Sergei Eisenstein’s classic evocation of the Bolshevik Revolution, October is epic filmmaking that shows Eisenstein’s strengths and weaknesses. Eisenstein himself considered October a failure, and abandoned to posterity no less than four divergent versions (not including the sundry watered-down export copies invariably released as Ten Days That Shook the World).
Commissioned for the 10th anni festivities of the 1917 Revolution, October was held up for release for months while Eisenstein, under orders from Stalin, cut out the many episodes of his film concerning Leon Trotsky, who was expelled from the Communist Party as film was being completed.
Film has been criticized for its lack of clarity and often idiosyncratic interpretation of the major events leading from the deposition of the czar in the February Revolution to the Bolshevik seizure of power eight months later.
For all its incoherence, October carries the spectator on a tidal wave of stunning imagery, with such high points as the tragically dispersed workers’ demonstration in Petrograd and the climactic, brilliantly sustained siege of the Winter Palace (said to be much more spectacular than the original event).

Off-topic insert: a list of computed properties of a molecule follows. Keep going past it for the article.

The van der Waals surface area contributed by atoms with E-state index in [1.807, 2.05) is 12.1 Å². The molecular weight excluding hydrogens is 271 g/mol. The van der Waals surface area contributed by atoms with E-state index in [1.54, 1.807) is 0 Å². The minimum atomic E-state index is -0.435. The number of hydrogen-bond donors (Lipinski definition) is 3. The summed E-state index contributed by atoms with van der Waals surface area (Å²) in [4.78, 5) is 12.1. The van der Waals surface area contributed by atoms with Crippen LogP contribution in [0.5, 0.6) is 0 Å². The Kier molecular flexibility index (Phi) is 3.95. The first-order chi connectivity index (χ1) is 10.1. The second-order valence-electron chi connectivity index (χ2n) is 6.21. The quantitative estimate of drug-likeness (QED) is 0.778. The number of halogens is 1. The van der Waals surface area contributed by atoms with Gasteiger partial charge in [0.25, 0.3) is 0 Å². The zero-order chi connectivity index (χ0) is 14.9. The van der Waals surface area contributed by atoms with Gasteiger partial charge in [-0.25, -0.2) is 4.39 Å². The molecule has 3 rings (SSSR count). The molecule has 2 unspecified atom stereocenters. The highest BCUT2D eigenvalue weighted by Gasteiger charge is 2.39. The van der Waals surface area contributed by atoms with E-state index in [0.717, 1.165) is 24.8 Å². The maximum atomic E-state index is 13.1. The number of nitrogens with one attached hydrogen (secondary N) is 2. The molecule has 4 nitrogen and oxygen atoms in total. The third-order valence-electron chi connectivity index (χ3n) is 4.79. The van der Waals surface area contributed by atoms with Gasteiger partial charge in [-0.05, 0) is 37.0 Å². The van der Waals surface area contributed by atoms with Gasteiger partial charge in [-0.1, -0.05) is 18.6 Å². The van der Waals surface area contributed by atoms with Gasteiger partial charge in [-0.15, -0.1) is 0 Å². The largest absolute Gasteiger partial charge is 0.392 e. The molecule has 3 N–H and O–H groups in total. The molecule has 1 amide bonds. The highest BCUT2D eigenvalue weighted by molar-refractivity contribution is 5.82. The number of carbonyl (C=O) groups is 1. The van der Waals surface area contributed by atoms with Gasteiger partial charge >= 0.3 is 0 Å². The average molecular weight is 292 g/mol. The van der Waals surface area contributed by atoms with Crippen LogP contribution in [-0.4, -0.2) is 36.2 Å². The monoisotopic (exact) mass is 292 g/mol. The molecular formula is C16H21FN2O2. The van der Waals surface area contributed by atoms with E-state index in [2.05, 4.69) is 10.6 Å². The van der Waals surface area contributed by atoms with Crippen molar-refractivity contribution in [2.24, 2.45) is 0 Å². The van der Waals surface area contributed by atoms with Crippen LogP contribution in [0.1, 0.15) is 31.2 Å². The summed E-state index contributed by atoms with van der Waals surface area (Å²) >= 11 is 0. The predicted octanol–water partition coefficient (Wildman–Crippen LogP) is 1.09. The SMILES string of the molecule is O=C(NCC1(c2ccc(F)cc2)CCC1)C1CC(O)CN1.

No praise of Eisenstein’s visual mastery can be complete without mention of his inventive chief cameraman Eduard Tisse.
Eisenstein’s often playful experiments in intellectual montage are not always his forte here. Though the famous satiric passage on Prime Minister Kerensky’s symbolic rise to power in the Provincial Government still is cinematically sharp, other sequences are longwinded and hermetic.
[Version reviewed was a composite of two variant prints dictated by German composer Edmund Meisel’s original sheet music, shown on pic’s 50th anni. Original version ran approx. 110 mins.]